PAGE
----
The potentilla Goldfinger is not nearly as ostentatious in terms of its flowers as some of the other plants on this list so it is ideal for a more reserved garden space where you still want yellow flowers but yellow flowers that are spread out across the vastness of the plant and not clustered together in dense groups.
Potentilla ‘goldfinger’ (shrubby cinquefoil ‘Goldfinger’)
  • Growing Conditions: Prefers well-drained soil in a variety of soil types, including sandy, loamy, and clay soils. It grows well in both acidic and alkaline pH levels. Drought-tolerant once established and thrives with minimal care, making it suitable for low-maintenance gardens.
  • Position and Aspect: Grows best in full sun but can tolerate partial shade, but flowers best in a sunny position. Ideal for mixed borders or as a low hedge, providing bright yellow flowers from late spring into early autumn.
  • Eventual Size: Grows to about 0.9-1.2 meters (3-4 feet) in height and spread. Its compact, bushy habit makes it a good choice for various planting scheams.
  • Pruning and Care: Pruning is best done in late winter or early spring to shape the plant and encourage bushier growth.

The Potentilla Goldfinger is not nearly as ostentatious in terms of its flowers as some of the other plants on this list, making it ideal for a more reserved garden space where you still want yellow flowers, but yellow flowers that are spread out across the vastness of the plant and not clustered together in dense groups.

This is a versatile shrub that is small in size. The green foliage grows in a mound shape, and the flowers are buttercup yellow. It is the perfect shrub to use as a colourful accent to your border and requires full sunlight. It also makes an excellent groundcover shrub, however, it is worth noting that it is deciduous so will look rather bare in winter.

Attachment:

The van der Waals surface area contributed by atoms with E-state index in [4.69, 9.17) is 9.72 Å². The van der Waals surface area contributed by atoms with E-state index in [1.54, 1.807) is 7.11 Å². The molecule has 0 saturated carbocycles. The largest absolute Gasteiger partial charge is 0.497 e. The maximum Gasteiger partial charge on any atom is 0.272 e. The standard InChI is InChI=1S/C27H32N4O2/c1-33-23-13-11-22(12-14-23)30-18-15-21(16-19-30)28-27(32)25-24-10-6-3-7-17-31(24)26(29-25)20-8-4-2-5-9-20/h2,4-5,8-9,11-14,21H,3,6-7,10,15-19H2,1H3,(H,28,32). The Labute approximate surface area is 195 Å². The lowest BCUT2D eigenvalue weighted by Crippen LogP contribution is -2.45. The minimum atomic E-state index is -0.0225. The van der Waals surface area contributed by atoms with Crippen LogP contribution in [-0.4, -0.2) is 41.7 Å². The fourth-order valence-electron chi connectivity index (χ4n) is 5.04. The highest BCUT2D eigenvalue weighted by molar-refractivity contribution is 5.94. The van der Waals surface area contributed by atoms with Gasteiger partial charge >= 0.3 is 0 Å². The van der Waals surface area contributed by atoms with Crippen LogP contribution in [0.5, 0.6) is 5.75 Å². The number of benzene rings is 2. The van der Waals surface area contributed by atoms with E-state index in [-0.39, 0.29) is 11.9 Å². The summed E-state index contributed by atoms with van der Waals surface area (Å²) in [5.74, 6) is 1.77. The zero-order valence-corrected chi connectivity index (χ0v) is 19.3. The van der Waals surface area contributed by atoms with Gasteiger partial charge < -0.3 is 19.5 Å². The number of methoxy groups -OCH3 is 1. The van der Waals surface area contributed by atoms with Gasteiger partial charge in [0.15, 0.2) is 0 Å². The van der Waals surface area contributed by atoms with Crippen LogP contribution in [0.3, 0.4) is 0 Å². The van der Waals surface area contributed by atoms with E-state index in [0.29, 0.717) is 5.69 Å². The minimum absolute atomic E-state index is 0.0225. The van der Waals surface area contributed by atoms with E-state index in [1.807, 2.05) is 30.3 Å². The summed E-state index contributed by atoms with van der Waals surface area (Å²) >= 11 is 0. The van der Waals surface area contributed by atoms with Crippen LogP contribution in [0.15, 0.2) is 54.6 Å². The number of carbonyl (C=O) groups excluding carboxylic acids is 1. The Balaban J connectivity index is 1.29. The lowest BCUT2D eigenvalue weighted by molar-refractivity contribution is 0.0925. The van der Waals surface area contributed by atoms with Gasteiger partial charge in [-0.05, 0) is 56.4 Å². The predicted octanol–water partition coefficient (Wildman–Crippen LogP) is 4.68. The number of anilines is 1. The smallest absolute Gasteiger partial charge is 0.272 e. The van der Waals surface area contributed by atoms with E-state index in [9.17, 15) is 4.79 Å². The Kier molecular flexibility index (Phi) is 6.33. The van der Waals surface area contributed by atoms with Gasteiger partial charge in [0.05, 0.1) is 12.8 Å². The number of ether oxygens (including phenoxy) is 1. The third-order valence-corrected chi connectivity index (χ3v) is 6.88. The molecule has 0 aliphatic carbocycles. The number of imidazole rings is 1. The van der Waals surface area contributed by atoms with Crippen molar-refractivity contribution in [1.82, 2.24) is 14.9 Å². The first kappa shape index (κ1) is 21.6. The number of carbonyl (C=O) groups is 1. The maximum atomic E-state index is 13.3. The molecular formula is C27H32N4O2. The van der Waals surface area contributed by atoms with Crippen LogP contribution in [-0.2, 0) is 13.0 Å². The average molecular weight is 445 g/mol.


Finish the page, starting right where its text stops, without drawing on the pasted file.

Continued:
10. Rose ‘Golden Wedding’

  • Growing Conditions: Thrives in rich, well-drained soil, preferring loamy soil. Prefers full sun to get the best flowering display and healthy growth. Regular watering is important, especially when grown in pots.
  • Position and Aspect: Best planted in full sun to encourage the most vibrant golden yellow flowers and healthy foliage.Perfect for rose beds and borders.
  • Eventual Size: Typically reaches a height and spread of about 0.75-1 meter (2.5-3.3 feet).
  • Pruning and Care: Prune in late winter or early spring, cutting back to strong buds to promote vigorous growth and flowering. Deadheading flowers that have finished encourage more flowering. Feed with a balanced rose feed in early spring and again in midsummer to support repeat flowering. Mulching with farm manure around the base helps retain moisture, suppress weeds, and enrich the soil.

The Golden Wedding rose is a floribunda type and produces a mass of perfectly-formed, bright golden yellow flowers. The flowers will maintain their shape throughout the growing season so they will stand upright rather than drooping over like some of the other plants, and with a little deadheading, you can keep them flowering all summer. For those who prefer roses in their space and are not looking to add yellow flowers simply for a hedge or privacy screen, the Golden Wedding rose is the plant to choose.

The good thing about roses is that you need to prune them back once a year and feed them every spring, and they will stay looking fantastic year after year.


Photos credit: Shutterstock.

Last update on 2024-06-14 / Affiliate links / Images from Amazon Product Advertising API

Welcome to my site, my name is John and I have been lucky enough to work in horticultural nurseries for over 15 years in the UK. As the founder and editor as well as researcher, I have a City & Guilds Horticultural Qualifications which I proudly display on our About us page. I now work full time on this website where I review the very best gardening products and tools and write reliable gardening guides. Behind this site is an actual real person who has worked and has experience with the types of products we review as well as years of knowledge on the topics we cover from actual experience. You can reach out to me at john@pyracantha.co.uk